Francis Nicholson (1753 - 1844)


Early Years



Francis Nicholson was born in Hungate, Pickering, in North Yorkshire on November 14th., 1753. His father - also called Francis - was an Anglican weaver. His mother - born Mary Jackson - was a Quaker, though she would have been 'cast out' for marrying outside of the sect.


After a period of schooling, Francis was sent for a month's trial with an artist called Thomas Beckwith in York. But his father was dissatisfied with certain conditions laid out by Beckwith at the end of the trial period, and he was withdrawn. He was sent instead for a three-year training period with an un-named artist in Scarborough, and, for two short periods, with Conrad Martin Metz, a German artist living in London.

Site Map


1. Home

2. Early Years

3. London

4. The Lithograph

5. An Unkind History

6. The Nicholson Group

7. Acknowledgements

8. Gallery 1

9. Gallery 2

10. Gallery 3

11. Links

Hungate, in Pickering, today

photo of Hungate, Pickering, birthplace of francis nicholson  today

Upon completion of his training, Francis earned a living in Pickering painting portraits of local gentry, and of their favourite dogs, horses, and dead game. His biggest job locally was painting the ceiling of the summer house at Aislaby Hall for his friend, magistrate Thomas Hayes.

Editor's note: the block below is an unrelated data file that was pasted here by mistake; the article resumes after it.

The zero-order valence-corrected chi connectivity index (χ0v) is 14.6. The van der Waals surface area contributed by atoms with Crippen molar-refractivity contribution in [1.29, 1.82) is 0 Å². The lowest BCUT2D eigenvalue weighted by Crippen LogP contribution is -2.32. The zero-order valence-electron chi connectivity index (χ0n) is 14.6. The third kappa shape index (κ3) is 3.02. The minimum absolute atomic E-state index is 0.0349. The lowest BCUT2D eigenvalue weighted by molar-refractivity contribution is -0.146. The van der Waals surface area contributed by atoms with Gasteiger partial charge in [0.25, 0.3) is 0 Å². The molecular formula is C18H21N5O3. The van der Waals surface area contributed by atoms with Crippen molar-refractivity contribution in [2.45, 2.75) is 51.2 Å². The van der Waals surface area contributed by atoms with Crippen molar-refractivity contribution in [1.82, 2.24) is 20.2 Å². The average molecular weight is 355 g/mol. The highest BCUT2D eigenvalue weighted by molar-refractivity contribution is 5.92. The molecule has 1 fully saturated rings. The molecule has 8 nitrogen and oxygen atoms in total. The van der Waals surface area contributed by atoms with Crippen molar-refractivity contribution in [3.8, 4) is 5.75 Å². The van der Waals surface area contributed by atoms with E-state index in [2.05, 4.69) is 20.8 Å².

In 1783, he moved to Whitby, where he mostly painted scenes for the fashionable and prosperous Scarborough spa trade, and for two dealers in London. The following year, he married Sally Blanshard at St. Leonard's church, Malton. They had three children - Sophia (1785) Alfred (1787) and Mary Ann (1791)

photo of St. Leonard's church, Malton


It was whilst living at Whitby that Nicholson first had an oil painting accepted by the Royal Academy, the subject being A View of Castle Howard (1789). Circa 1790, Constantine John Phipps, Lord Mulgrave, commissioned him to paint Mulgrave Castle and the surrounding woods. But these were water-colours.


In 1792, the family moved to Knaresborough, and circa 1796, to Ripon. It was at Ripon that Francis made the breakthrough described on Page 1


Note : A View of Castle Howard may be seen at :



St. Leonard's, Malton.